and although I don't position myself the same way as they describe it helped me to learn how to get myself comfortable while nursing and it has made ALL the difference in the world. I am able to sleep not only at night when I'm side lying but if I'm extra tired, also during the day because I'm in a comfortable enough position to where I can just lay my head back or to the side and nap until he's done. I would suggest just experimenting with putting your body into different positions until you find one that really works for you. I've found sitting relaxed on the couch I can put him into an almost diagonal cradle hold where hes in a sitting position facing me, while I curl my legs up to his back. Once he's on correctly my legs are enough support for him so that my hands are free and I've been using this position since he was just a week or two old (still supporting him with my hands at that time) so it is possible.

Good luck!

 

 

 

 

post #24 of 92

It'll happen!  And when it does, you can learn to shift your body back a little bit and give your babe the top breast so you don't have to roll over baby (or pick baby up and roll over).  And then your sleeps will improve drastically again.  :)  We started nursing laying down all the time probably around 2-3 months and then nursing lying down-but-from-both-breasts-without-rolling-over around 4-5 months.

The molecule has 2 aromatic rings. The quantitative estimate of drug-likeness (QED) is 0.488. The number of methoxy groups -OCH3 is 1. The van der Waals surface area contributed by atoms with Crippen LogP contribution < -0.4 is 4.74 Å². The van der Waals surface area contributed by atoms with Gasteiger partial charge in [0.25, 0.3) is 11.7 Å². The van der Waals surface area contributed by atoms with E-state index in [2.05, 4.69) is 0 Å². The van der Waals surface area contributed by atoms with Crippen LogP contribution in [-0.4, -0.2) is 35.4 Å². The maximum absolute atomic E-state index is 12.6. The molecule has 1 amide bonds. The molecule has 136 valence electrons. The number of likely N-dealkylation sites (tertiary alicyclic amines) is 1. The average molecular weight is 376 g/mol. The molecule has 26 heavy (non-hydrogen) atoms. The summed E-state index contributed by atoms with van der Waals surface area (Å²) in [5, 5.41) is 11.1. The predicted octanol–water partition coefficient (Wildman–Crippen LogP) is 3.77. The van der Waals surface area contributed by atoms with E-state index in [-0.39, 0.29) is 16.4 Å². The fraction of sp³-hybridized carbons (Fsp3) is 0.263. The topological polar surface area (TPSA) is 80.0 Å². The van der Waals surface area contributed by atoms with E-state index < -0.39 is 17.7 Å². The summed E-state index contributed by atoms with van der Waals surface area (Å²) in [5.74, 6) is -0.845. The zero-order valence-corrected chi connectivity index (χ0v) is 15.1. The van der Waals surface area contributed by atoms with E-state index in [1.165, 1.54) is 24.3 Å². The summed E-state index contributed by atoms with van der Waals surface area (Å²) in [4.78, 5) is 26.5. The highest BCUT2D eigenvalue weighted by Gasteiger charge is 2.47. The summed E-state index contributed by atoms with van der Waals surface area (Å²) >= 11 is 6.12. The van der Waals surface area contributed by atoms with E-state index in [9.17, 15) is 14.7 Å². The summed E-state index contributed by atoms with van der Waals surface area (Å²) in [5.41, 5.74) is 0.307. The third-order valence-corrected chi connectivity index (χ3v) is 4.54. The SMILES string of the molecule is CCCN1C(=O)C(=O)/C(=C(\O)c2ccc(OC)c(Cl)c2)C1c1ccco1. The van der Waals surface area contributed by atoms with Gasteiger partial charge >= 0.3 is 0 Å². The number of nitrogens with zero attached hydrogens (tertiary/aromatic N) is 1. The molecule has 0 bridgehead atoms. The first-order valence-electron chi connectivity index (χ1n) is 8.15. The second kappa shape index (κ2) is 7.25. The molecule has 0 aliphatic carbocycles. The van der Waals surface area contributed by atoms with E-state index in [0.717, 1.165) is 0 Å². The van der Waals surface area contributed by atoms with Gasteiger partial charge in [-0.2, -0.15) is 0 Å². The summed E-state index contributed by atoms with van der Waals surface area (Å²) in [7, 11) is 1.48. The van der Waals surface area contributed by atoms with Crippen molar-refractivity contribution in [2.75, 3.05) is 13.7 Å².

post #25 of 92

with my second child, i was doing it as soon as he was born. like, within hours.

i would suggest that you take a "nursing vacation" where you just stay in bed with baby and nurse for as long as you can -- all day if you can do it.

he/she will get the hang of it.

post #26 of 92
Quote:
Originally Posted by mediocrewitch View PostAt first I had to prop up on my elbow a little while he latched on, and then slide down slowly to a full lying position, but now it's super easy! Also when he was real small I felt like I had to hold my boob away from his face to keep blocking his nose- but with practice (and him getting bigger) it's no longer a problem. Also from Ina May, learned that by backing up a little and rolling toward him with my knee up more to keep me from rolling all the way, I can dip the upper boob down for him so he can alternate boobs w/out me having to roll over & switch sides- which is nice for nights he's extra thrash-y- so he doesn't have to be between me & Dh and pummel him awake!